DNA sequencing has gone through many evolutions since its beginnings in the late 1970s.
In the earliest days, a scientist by the name of Fred Sanger learned how to sequence the first whole DNA genome. He quickly went on to develop DNA sequencing technology, using a technique called the chain termination method. This is now seen as the “first generation technology” of genome sequencing.
This method had a significant disadvantage: it was painstakingly slow, expensive and it relied on radioactive materials. Throughout the 80s and 90s, new technologies emerged that built upon Sanger’s approach in ways that increased the throughput and safety of DNA sequencing through automated, capillary electrophoresis (CE) sequencing. For decades, this became the primary method for genomic sequencing.
But limitations continued to persist. While faster and less expensive than Sanger’s technique, CE sequencing was still slow and expensive. Results took years to produce and millions of dollars.
In the early 2000s, new technology emerged that sequenced DNA in parallel – greatly increasing the speed of throughput and significantly lowering the costs associated with DNA sequencing. Scientists could run sequences in days instead of years, for thousands of dollars instead of millions. The shift was so radical that this became known as the “Next Generation” of genomic sequencing.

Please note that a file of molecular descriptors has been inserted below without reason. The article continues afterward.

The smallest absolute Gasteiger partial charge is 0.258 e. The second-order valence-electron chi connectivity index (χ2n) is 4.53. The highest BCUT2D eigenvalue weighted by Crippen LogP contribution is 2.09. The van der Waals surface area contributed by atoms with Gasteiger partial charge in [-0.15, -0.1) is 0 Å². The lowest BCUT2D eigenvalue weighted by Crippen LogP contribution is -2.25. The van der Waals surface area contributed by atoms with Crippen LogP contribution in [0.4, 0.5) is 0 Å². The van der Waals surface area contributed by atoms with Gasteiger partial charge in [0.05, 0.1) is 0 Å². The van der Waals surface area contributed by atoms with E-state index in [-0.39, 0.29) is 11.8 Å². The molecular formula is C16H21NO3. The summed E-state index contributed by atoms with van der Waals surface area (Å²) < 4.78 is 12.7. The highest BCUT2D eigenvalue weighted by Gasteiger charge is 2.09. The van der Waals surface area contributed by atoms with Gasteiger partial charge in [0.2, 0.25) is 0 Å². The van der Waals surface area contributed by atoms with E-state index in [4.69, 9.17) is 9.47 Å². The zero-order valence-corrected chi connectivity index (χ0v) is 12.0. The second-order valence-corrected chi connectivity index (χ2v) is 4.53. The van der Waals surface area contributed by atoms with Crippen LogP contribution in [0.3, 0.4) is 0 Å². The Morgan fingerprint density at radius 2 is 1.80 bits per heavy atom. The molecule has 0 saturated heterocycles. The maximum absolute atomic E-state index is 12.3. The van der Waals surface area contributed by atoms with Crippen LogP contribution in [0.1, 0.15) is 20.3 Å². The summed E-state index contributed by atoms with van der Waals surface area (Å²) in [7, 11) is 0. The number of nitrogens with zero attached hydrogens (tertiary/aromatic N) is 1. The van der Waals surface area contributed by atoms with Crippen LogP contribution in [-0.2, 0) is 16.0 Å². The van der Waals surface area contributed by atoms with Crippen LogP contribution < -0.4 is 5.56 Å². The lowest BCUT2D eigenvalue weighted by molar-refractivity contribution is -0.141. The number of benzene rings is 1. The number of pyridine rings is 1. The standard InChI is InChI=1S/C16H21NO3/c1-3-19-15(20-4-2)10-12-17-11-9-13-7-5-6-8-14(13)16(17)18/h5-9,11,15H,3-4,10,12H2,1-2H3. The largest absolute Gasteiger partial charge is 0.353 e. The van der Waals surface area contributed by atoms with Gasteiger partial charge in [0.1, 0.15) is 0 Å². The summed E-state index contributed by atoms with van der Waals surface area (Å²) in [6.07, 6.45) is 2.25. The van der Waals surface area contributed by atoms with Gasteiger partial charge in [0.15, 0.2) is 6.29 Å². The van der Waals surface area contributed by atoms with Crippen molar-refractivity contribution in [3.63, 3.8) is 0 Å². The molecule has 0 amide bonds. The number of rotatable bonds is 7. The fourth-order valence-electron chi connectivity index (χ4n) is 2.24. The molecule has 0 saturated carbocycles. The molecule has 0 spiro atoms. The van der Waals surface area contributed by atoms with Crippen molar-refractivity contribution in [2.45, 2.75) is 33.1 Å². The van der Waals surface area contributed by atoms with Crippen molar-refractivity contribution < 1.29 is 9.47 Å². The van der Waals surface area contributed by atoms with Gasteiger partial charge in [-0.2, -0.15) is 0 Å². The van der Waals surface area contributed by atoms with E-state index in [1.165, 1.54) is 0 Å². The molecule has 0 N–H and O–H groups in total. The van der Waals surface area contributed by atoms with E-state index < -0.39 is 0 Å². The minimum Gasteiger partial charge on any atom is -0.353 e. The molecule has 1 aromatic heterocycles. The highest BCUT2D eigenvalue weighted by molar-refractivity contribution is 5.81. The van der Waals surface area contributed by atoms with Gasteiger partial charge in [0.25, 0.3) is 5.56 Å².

And that name stuck. Until now.
The Next Generation of DNA Sequencing
The next generation will be defined less by technology, and more by adoption and application.
While academic and research organizations are well-versed in MPS methods and technologies, the forensic community have yet to fully adopt the method. That’s especially true in the realm of forensic investigation – where MPS can have a huge impact on investigations.
Here’s why: while the technology is promising, it has yet to be validated in the rigid accredited workflows required for investigative agencies and crime labs. NGS technology introduces methodology, instrumentation, workflow and data management and reporting practices that are different from the well-established conventional DNA technology practices used in forensic DNA laboratories. In addition, peer-reviewed publications detailing comprehensive NGS testing relative to the DNA Quality Assurance Standards, necessary to evaluate a new or novel technology for introduction in forensic science and criminal justice arenas, are limited.